By putting his stores near big retailers, Lan not only picks up extra foot traffic, but, thanks to his rivals' advertising campaigns, avoids spending much money on market research about where to locate.
"We trust their analysis," he said wryly.
A typical customer is John Price, who built a desktop computer from scratch using parts he bought at PC Club. The original equipment manufacturer parts that PC Club sells, he said, are "10% or 20% cheaper than at Best Buy. And they generally run cheaper than at CompUSA, which is nice to have next door, because if [PC Club] doesn't have it, I go over there."
Indeed, foot traffic tends to drift in both directions between PC Club and CompUSA stores. "They send a lot of folks over here for software. And they have some things we don't have. We kind of help each other," said Lollie Lancaster, a manager at CompUSA's Industry store.
Harder for Lan to dictate is the swift, rampant change that is altering the retail landscape and which has forced him to slow his expansion drive.
CompUSA lost $4.9 million in its latest quarter, and sales at stores open at least a year fell 7.2%, in part because it has lost ground to rivals that sell online, including PC makers Compaq, Gateway, Dell and Hewlett-Packard. Another retailer, Egghead.com, has closed all its retail stores to sell software and PCs strictly over the Net.
But Lan is wary of the Internet frenzy and is still betting much of his future on the brick-and-mortar store concept.
"Everybody is just crazy about the Internet. But who really makes money? People make money in e-commerce by selling the stock, not selling the product," Lan said.
It makes sense for established PC makers, he argues, to shift some sales to the Internet because it's merely a different form of order-taking, from phone calls to online. But he's skeptical about the prospects of pure e-commerce companies that have rising sales but no profits, such as Amazon.com.
"Right now the Web traffic is more important than the bottom line," he said. "I'm conservative. I like to see if they make money or not."
Still, Lan is edging toward e-commerce himself. In May 1998, he set up a PC Club Web site, offering extensive technical information and product prices. But PC Club still doesn't sell anything online, though he expects to start doing so by early next year.
"I think Jackson is sitting back and looking at where the direction of the market is going. He doesn't want to be just a me-too type company," said Rosie Chin, a sales engineer for Advanced Micro Devices.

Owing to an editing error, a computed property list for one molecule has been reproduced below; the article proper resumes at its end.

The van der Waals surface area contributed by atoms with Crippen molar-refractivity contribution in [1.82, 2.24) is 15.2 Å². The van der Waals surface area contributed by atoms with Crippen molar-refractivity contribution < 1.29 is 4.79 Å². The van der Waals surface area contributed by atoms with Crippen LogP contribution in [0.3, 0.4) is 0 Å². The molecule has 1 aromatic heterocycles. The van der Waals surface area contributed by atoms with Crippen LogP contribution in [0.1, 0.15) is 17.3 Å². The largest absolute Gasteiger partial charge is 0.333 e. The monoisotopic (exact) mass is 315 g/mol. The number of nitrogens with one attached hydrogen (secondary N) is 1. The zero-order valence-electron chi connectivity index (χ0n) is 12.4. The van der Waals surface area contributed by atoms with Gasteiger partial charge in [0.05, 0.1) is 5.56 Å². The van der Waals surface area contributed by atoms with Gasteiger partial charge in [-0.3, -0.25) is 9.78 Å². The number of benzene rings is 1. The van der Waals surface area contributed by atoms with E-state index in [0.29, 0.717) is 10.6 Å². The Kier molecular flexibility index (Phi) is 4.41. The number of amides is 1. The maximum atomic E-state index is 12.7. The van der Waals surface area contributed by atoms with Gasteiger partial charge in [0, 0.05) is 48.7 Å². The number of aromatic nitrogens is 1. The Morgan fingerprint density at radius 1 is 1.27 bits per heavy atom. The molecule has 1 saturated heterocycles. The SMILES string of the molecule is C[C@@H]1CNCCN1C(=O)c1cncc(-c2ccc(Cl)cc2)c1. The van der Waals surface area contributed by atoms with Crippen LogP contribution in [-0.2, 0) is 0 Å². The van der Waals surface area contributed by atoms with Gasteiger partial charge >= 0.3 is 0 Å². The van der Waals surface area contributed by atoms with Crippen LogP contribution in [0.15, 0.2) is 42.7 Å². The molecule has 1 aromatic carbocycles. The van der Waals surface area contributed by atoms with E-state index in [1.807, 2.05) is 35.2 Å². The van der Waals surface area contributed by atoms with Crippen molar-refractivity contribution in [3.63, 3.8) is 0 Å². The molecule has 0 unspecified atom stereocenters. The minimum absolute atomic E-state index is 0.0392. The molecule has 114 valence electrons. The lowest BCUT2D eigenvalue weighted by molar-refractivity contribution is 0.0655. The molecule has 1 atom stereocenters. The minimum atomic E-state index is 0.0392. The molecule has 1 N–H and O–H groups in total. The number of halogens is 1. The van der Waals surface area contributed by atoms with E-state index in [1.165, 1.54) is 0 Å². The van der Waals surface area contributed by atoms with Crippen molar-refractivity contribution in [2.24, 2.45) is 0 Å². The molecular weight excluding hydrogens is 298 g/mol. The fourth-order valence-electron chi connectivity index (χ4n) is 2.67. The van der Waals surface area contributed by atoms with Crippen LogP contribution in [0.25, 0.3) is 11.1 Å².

Still, Lan has dramatically slowed his growth plans. A few years ago, his goal was to have 99 stores across the country by 1999.
Chin believes Lan slowed down because of the constant price drops in computer peripherals and the advent of "disposable PCs," which hurt profit margins for all retailers. Just a few years ago, a quality computer system cost $3,000. Now it can be had for less than $1,000.
"It takes just as much effort to sell a $999 system as a $2,999 system," Chin said.
Lan says that tighter profit margins were only one reason for the slowdown in his out-of-state growth. The major snag, he said, was realizing what a nightmare it would be for his management team (which now oversees 200 employees) to open so many stores so fast.
Instead, Lan spent $2 million to help streamline his company's software system so he can get real-time information on store sales, instead of unreliable and time-consuming faxes or separate computer logs. Lan travels with a laptop computer and tracks each of his store's sales daily. The new system also allows store clerks to instantly transmit custom PC orders to the factory.
Lan is hoping to revive his out-of-state expansion push over the next five years.
But CompUSA said last week that it will close some of its weaker stores in the coming year. Does that alter Lan's copycat location strategy?
"CompUSA," he points out, "still has more than 200 stores" he could follow.
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PC Club has found a niche among computer retailers by selling peripherals as well as its own brand of desktop and laptop computers. Percentage of consumers who buy PCs from various categories of retailers:
Computer superstores (such as CompUSA): 31.0%
Consumer electronic stores (such as Circuit City): 23.0%
Small computer specialty stores (such as PC Club): 20.3%
Mass merchandisers (such as Sears): 13.9%
Office products stores (such as Office Depot): 11.8%
Source: International Data Corp.